Alan Marnett published eleven “Rules for a Scientist’s Life” in 2013. It’s a good list that can be applied to entrepreneurs as well.
Rules of a Scientist’s Life, Applied to Entrepreneurs
We’re three weeks into the new year. By now, most of us have decided that the “all organic raw nuts and berries” diet we were so gung ho about probably isn’t going to make it into February. Nor is the six-days-a-week workout schedule we undertook on January 2nd, after the hangover wore off. For now, three days a week will do. By March, we won’t even remember which gym we signed up with. Reflecting upon the over-optimistic personal goals we set for ourselves every January, we pondered whether their were rules of a scientist’s life that we should adhere to at all times, regardless of the month.
Rules of a Scientist’s Life by Alan Marnett (2013)
And included the following list of “Rules of a Scientist’s Life.”
- See failure as a beginning, not an end.
- Never stop learning.
- Assume nothing, question everything.
- Teach others what you know.
- Analyze objectively.
- Practice humility.
- Respect constructive criticism.
- Give credit where it’s due.
- Take initiative.
- Ask the tough questions early.
- Love what you do, or leave.
I was impressed with these rules. This image has been reproduced in many places and ascribed to several famous scientists, but I wanted to give credit where it was due. I spent some time to confirm that Alan Marnett is the author and his blog post is the earliest place the image and the rules as a set can be found on the net.
Applying “Rules of a Scientist’s Life” to Entrepreneurship
See failure as a beginning, not an end. You can always learn something from failure-it’s often more instructive than success. Failure can tell you that your old techniques and rules of thumb no longer apply: you must see things as they are and make a fresh start. If you see failure as an end, you can fall into the trap of persisting in an unworkable approach instead of admitting to yourself the need to start over.
Never stop learning. Learning is a wonderful remedy for managing the ups and downs of the entrepreneurial roller coaster. Curiosity is a much better frame of mind to cultivate than recrimination or self-doubt. Making connections between different things that you have learned is a good way to solidify your understanding. The trap to avoid is hunkering down in the library or never leaving the classroom. You have to apply what you have learned, or at least make an attempt to apply it. This will further solidify your understanding.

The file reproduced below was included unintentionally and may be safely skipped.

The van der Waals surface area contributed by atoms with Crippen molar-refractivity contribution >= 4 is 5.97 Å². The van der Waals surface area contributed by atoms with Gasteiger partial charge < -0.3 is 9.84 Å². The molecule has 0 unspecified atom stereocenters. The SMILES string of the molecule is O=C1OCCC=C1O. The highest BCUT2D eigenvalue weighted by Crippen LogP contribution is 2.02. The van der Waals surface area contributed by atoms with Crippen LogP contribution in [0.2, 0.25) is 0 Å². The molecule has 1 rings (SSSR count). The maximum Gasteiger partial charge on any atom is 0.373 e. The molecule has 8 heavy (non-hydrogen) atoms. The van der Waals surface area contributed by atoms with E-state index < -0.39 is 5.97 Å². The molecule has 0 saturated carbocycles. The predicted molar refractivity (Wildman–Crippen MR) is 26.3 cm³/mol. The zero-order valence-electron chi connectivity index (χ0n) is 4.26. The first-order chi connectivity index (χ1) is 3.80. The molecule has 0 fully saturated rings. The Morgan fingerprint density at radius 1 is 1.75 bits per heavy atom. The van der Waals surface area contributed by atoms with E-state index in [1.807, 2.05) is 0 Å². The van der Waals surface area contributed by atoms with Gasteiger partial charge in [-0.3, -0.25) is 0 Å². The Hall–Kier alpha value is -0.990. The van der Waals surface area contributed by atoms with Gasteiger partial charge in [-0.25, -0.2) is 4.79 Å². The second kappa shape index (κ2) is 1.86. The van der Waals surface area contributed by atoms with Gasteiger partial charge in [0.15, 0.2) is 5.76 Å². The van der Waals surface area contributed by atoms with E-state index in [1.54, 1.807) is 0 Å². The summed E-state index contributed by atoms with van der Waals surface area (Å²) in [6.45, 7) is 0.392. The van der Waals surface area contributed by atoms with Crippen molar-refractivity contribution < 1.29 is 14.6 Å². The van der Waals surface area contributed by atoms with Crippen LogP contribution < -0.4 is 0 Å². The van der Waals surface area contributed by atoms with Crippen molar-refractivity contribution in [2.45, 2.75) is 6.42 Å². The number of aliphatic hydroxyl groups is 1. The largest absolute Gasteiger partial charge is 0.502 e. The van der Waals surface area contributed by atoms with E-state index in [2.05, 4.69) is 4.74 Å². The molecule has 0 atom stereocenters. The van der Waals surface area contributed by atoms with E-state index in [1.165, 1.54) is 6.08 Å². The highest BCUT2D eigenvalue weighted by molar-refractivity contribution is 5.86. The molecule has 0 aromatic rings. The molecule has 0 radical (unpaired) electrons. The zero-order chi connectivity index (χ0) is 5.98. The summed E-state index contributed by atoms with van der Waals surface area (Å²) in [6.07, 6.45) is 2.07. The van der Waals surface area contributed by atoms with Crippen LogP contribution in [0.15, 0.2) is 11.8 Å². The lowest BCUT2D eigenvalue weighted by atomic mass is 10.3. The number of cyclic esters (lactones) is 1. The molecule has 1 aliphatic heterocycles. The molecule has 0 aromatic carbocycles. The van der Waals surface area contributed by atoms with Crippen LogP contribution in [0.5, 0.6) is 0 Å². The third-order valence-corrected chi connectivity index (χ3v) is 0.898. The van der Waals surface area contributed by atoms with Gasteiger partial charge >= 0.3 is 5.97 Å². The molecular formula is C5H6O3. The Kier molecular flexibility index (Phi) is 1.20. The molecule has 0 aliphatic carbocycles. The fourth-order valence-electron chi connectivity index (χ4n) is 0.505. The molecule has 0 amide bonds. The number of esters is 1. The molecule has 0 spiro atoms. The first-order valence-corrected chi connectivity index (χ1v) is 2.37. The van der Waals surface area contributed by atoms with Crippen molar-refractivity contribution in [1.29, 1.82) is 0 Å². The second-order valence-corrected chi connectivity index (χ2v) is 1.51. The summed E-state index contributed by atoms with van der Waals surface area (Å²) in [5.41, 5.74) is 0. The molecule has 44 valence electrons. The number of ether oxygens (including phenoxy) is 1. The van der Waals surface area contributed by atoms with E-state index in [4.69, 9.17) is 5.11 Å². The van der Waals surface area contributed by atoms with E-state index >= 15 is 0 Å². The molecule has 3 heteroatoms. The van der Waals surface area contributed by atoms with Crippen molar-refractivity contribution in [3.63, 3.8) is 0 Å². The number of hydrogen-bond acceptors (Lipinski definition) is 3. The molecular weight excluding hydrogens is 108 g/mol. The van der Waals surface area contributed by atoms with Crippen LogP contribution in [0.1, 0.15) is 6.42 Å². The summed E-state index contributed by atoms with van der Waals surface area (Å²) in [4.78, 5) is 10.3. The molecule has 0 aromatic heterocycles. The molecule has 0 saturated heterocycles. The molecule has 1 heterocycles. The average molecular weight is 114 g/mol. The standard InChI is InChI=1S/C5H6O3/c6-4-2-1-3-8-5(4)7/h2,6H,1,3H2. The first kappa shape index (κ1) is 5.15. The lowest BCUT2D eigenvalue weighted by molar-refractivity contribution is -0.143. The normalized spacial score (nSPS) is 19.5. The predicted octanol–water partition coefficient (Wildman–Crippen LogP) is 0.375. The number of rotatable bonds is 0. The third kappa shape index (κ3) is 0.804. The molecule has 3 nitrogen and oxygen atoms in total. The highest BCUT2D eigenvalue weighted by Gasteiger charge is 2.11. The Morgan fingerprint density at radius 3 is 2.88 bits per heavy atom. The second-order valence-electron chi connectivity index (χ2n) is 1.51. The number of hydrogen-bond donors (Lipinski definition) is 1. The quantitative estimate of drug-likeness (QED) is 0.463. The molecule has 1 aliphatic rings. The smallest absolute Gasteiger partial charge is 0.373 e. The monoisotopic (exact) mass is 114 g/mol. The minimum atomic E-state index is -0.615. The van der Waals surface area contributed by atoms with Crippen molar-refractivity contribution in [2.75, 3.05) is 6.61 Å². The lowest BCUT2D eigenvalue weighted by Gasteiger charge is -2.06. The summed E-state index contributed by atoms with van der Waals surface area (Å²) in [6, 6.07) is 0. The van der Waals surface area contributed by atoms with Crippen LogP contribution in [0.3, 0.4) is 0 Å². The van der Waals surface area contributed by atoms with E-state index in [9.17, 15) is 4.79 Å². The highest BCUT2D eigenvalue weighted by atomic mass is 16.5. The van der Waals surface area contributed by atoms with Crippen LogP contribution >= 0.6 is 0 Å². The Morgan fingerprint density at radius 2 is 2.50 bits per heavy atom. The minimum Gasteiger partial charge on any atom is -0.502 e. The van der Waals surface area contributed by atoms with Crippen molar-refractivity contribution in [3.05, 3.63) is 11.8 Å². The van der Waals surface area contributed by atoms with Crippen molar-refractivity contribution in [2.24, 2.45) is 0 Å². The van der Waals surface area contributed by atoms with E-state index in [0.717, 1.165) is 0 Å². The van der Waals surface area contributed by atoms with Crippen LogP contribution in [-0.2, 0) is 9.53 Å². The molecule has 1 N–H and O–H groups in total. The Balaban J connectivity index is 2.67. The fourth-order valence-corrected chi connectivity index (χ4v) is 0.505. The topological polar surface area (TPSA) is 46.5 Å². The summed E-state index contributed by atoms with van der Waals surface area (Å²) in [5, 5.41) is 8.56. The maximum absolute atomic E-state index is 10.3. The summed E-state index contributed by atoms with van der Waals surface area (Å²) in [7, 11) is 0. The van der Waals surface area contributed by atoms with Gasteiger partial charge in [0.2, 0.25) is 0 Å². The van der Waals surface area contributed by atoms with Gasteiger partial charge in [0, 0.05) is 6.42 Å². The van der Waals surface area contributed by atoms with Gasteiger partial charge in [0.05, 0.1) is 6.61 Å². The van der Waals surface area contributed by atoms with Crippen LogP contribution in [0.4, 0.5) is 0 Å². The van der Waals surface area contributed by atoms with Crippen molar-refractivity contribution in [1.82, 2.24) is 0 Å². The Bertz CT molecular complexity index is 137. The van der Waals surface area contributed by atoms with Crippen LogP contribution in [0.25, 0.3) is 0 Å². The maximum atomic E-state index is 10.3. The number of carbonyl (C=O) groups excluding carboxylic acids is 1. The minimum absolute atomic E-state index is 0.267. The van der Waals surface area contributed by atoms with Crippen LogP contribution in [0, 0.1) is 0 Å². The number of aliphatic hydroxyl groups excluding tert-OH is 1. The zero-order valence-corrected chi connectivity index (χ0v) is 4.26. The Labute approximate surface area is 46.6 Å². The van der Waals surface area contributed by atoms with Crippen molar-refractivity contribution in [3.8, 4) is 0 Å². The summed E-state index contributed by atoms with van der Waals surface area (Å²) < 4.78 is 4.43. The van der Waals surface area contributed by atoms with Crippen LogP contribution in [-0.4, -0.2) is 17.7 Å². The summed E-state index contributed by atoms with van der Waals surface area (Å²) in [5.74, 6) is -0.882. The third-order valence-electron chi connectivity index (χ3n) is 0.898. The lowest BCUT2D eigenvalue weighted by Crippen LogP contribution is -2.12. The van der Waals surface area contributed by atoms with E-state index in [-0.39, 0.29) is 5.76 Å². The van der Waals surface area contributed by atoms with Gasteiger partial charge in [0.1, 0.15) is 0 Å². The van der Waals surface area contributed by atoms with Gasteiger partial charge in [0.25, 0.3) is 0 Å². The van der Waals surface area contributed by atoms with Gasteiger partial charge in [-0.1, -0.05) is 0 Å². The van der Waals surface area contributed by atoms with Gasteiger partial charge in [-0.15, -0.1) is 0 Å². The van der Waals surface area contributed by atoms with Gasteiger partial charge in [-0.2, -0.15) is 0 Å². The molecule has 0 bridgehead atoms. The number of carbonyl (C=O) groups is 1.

Assume nothing, question everything. While it’s important to remember that many things you know may be wrong, it’s also important to stand on the shoulders of giants and assume many things are correct.
Teach others what you know. Don’t hoard information and expertise, but be careful that your potential pupils are actually asking for your insights–or are at least receptive to them. Questions that unlock someone else’s curiosity are frequently more instructive than giving the answer, especially if it allows your student to infer a general rule or model instead of taking your specific answer and moving forward with a more global understanding.
Analyze objectively. This is one mode to make sure you apply. We cannot help but have an initial emotional reaction and intuitions about a particular situation. The challenge is to complement those with a more thorough objective analysis. Some of the hardest things to analyze are commonplace items and events because your initial reaction can be to gloss over them without any analysis at all.
Practice humility. If only because it takes a long time to get good at an appropriate level of humility.
Respect constructive criticism. Offer thanks and explain how you plan to act on or incorporate this criticism into your actions going forward.
Give credit where it’s due. It’s easy as a leader to take credit for a team’s actions or firm success. It’s far more empowering and energizing to share it liberally. Make sure that managers under you are also identifying strong performance at both an individual and a team level.
Take initiative. Act when the time is ripe and you have a clear understanding. Please note that “clear” is not the same as “complete.” In competitive situations, you often have to act with only half to two-thirds of the information you would need to be certain. But waiting for complete understanding will cede the initiative. The need to seize the initiative is critical in rapidly deteriorating situations: don’t wait to see how bad it can be, start your mitigation and recovery efforts as soon as you recognize it.
Ask the tough questions early. Start with a hard look at your own motives, shortcomings, and true capabilities. Then involve other people to gain a clear understanding of constraints, possible courses of action, intermediate and final objectives, and likely failure modes and consequences. Candor and tough questions all around are the fastest way to bring a team together and get them moving toward a viable solution.
Love what you do, or leave. The only way to succeed as an entrepreneur is to follow your passion. This does not mean you have to love all–or even most–aspects of solving a particular problem! But you do have to love the problem and be motivated by the benefit it brings to those affected by it.
Related Blog Posts
- A World Built by Scientists and Engineers But Run by Salespeople
- Q: Forming a Scientific Advisory Board
- Working in Silence
- Constructive Pessimism
- Citizen Science: An Open Source Model For Collaboration
- Think Twice Before Saying
- Am I Making A Fool Of Myself?
- The Unreasonable Entrepreneur
- Janet Iwasa: Animate Your Hypothesis to Explore Its Viability and Implications
- Sidney Brenner: The Trouble with American Science
- Rules of a Scientist Life (PDF of Rules from Benchfly.com)